It was a remarkable run.
The 2013-14 Billikens won a school-record 19 games in a row, posted an 11-1 road record, collected the program’s second-consecutive Atlantic 10 title and earned a top-10 ranking for the first time in 40 years. All of which culminated with an improbable come-from-behind victory over North Carolina State in the second round of the NCAA Tournament.
Sure, Saint Louis’ postseason run ended sooner than most had hoped it would, but it certainly left its mark, rallying from a 16-point deficit with eight minutes to play to stun the Wolfpack in overtime and advance to the third round for the third year in a row.
It was a miraculous comeback that will not be soon forgotten, orchestrated almost entirely by a senior class whose contributions to the program will forever be remembered.
On Wednesday afternoon, coach Jim Crews met with the media to recap the 2013-14 season. He discussed a myriad of topics, but when the conversation shifted to seniors Jake Barnett, Dwayne Evans, Mike McCall Jr., Jordair Jett and Rob Loe, he could not help but smile as he spoke about their contributions to the program and their completion of “the process.”
“They got the most out of their careers that they could get out… They came through with championships, a lot of wins and went to the tournament three times,” he explained. “You miss seniors, but I don’t miss seniors that much to tell you the truth, because the college and the basketball experience is supposed to prepare them for a bigger and better future.
“They’re moving to a different chapter, so I’m excited for those guys. They’ll do bigger and better things than being a good basketball player and playing on good teams and everything… That’s what’s fun about college, seeing kids go through the whole situation—seeing them come in as freshmen and when they pop out as seniors, that’s pretty rewarding to watch.”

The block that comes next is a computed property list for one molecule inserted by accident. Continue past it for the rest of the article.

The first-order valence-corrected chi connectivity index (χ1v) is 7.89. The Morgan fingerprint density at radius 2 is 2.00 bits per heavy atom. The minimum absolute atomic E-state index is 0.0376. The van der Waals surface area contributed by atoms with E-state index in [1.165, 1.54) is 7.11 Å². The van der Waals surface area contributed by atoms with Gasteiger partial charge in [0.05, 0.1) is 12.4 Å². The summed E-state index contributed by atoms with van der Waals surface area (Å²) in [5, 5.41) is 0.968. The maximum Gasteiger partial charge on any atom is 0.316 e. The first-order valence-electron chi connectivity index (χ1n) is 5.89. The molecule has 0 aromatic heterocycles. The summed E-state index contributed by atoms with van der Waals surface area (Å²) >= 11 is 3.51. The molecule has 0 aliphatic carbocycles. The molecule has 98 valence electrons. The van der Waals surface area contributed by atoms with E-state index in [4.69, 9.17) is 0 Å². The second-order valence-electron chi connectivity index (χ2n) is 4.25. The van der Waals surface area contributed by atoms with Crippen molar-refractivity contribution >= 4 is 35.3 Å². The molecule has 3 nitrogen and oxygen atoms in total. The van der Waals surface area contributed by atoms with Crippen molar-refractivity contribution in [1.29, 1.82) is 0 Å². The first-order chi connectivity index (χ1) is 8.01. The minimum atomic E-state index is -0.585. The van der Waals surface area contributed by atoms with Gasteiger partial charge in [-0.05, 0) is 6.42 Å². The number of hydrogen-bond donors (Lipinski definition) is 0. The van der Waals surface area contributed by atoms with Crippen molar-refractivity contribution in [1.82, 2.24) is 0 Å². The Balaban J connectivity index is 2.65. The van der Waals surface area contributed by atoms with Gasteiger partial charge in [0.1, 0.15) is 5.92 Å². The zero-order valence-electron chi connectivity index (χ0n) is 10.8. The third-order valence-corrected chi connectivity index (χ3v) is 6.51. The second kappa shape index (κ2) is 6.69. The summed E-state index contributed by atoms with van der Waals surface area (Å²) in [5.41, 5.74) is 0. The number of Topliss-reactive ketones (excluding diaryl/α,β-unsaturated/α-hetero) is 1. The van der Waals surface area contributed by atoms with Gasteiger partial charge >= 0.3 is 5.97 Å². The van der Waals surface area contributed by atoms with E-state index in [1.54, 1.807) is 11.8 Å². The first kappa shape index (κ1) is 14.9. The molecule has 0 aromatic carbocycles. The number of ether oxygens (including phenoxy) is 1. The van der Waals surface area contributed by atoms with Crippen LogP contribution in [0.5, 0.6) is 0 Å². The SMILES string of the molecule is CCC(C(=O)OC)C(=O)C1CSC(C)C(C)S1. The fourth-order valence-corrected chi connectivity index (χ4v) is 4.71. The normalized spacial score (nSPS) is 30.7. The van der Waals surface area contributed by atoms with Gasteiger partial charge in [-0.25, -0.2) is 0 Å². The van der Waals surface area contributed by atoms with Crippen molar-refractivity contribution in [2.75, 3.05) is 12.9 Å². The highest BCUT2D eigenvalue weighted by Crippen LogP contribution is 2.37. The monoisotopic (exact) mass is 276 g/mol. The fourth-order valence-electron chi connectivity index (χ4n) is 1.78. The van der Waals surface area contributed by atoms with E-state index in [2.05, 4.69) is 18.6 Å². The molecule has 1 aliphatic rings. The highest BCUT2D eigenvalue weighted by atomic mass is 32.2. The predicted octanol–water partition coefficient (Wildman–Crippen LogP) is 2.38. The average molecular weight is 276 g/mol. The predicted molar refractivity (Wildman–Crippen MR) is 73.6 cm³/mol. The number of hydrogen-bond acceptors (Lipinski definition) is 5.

The coach raved about the seniors’ ability to pinpoint particular opportunities elsewhere on the floor for a teammate to have success and their blue-collar work ethic. It’s an approach they learned from their predecessors and now they are paying it forward.
This program-wide commitment player development is why Evans, Barnett, Jett, McCall and Loe will graduate as the winningest class in school history. And it is why the future remains bright for Saint Louis men’s basketball.
“The season’s a long season and…it’s tiring,” Crews said. “But [on Tuesday] I met with all our guys that are returning and I’m really excited. What I heard in those meetings and how they responded—I knew I was going to get excited eventually here, but I thought I’d have to be tired for a little bit. They gave me a little hop in my step. I was just so encouraged by what they said and how much they’re looking forward to it and their contributions this year—their responsibilities going to more of a primary from more of a role situation. It’s really good.”
With the unique benefit of fielding an all-senior starting five comes the equally unusual challenge of having to retool an entire starting lineup the next season. These new opportunities will lead to competition, which Crews firmly believes is the best way to improve a team. But within these battles lies a life lesson and one of the defining qualities of Billiken basketball—for each player, there must be a balance between self responsibility and team responsibility, an understanding of the bigger picture.
“Everyone wants to do well. That’s human nature,” he said. “But at the same time you have self responsibilities and you have group responsibilities…
“Grandy Glaze—he’s a really good teammate. I’m talking to him on Tuesday and I said to him, ‘Grandy, I’m just really proud of you. You were encouraging guys and some of those guys were taking away some of your minutes at the end.’ And he said, ‘It’s not about me. It’s about the program. I’m not going to be here forever. No one else is either.’ That’s a pretty mature attitude…and very unselfish.”
The identity and core values of this program personified. An admirable approach shared by the players and their coach that is applicable both in- and outside the game of basketball.
“We try to promote that it’s bigger than any of us,” Crews explained. “That should be the same way with their families, neighborhood or community. It’s bigger than anybody.”